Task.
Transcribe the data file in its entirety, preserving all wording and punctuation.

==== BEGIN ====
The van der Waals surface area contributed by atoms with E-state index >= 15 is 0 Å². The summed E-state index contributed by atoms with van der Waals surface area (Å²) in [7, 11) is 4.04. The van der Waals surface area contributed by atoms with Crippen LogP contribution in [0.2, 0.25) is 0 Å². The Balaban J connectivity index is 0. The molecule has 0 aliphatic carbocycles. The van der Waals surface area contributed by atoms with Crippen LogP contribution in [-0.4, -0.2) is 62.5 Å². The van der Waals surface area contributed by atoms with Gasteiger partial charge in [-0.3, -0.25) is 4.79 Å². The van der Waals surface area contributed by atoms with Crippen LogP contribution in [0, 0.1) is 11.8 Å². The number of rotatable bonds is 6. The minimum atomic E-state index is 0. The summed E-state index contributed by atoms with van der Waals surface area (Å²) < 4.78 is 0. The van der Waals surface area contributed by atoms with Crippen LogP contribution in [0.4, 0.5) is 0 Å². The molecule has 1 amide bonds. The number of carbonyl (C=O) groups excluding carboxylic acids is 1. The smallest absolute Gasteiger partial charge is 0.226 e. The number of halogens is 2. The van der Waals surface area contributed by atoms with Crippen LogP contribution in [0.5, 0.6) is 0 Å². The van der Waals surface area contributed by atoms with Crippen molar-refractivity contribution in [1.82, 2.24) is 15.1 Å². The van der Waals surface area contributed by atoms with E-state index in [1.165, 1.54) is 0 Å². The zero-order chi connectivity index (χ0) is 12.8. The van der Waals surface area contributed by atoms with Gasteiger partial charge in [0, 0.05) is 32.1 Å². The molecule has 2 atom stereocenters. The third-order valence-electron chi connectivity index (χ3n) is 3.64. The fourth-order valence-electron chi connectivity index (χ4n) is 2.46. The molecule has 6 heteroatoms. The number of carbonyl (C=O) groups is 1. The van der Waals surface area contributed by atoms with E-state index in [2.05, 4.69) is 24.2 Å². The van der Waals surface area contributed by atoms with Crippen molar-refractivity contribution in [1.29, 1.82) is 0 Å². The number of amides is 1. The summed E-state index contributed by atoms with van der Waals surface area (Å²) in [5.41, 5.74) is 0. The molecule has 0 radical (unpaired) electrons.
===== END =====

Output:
The van der Waals surface area contributed by atoms with E-state index >= 15 is 0 Å². The summed E-state index contributed by atoms with van der Waals surface area (Å²) in [7, 11) is 4.04. The van der Waals surface area contributed by atoms with Crippen LogP contribution in [0.2, 0.25) is 0 Å². The Balaban J connectivity index is 0. The molecule has 0 aliphatic carbocycles. The van der Waals surface area contributed by atoms with Crippen LogP contribution in [-0.4, -0.2) is 62.5 Å². The van der Waals surface area contributed by atoms with Gasteiger partial charge in [-0.3, -0.25) is 4.79 Å². The van der Waals surface area contributed by atoms with Crippen LogP contribution in [0, 0.1) is 11.8 Å². The number of rotatable bonds is 6. The minimum atomic E-state index is 0. The summed E-state index contributed by atoms with van der Waals surface area (Å²) < 4.78 is 0. The van der Waals surface area contributed by atoms with Crippen LogP contribution in [0.4, 0.5) is 0 Å². The molecule has 1 amide bonds. The number of carbonyl (C=O) groups excluding carboxylic acids is 1. The smallest absolute Gasteiger partial charge is 0.226 e. The number of halogens is 2. The van der Waals surface area contributed by atoms with Crippen LogP contribution in [0.5, 0.6) is 0 Å². The van der Waals surface area contributed by atoms with Crippen molar-refractivity contribution in [1.82, 2.24) is 15.1 Å². The van der Waals surface area contributed by atoms with E-state index in [1.165, 1.54) is 0 Å². The zero-order chi connectivity index (χ0) is 12.8. The van der Waals surface area contributed by atoms with Gasteiger partial charge in [0, 0.05) is 32.1 Å². The molecule has 2 atom stereocenters. The third-order valence-electron chi connectivity index (χ3n) is 3.64. The fourth-order valence-electron chi connectivity index (χ4n) is 2.46. The molecule has 6 heteroatoms. The number of carbonyl (C=O) groups is 1. The van der Waals surface area contributed by atoms with E-state index in [2.05, 4.69) is 24.2 Å². The van der Waals surface area contributed by atoms with Crippen molar-refractivity contribution in [1.29, 1.82) is 0 Å². The number of amides is 1. The summed E-state index contributed by atoms with van der Waals surface area (Å²) in [5.41, 5.74) is 0. The molecule has 0 radical (unpaired) electrons.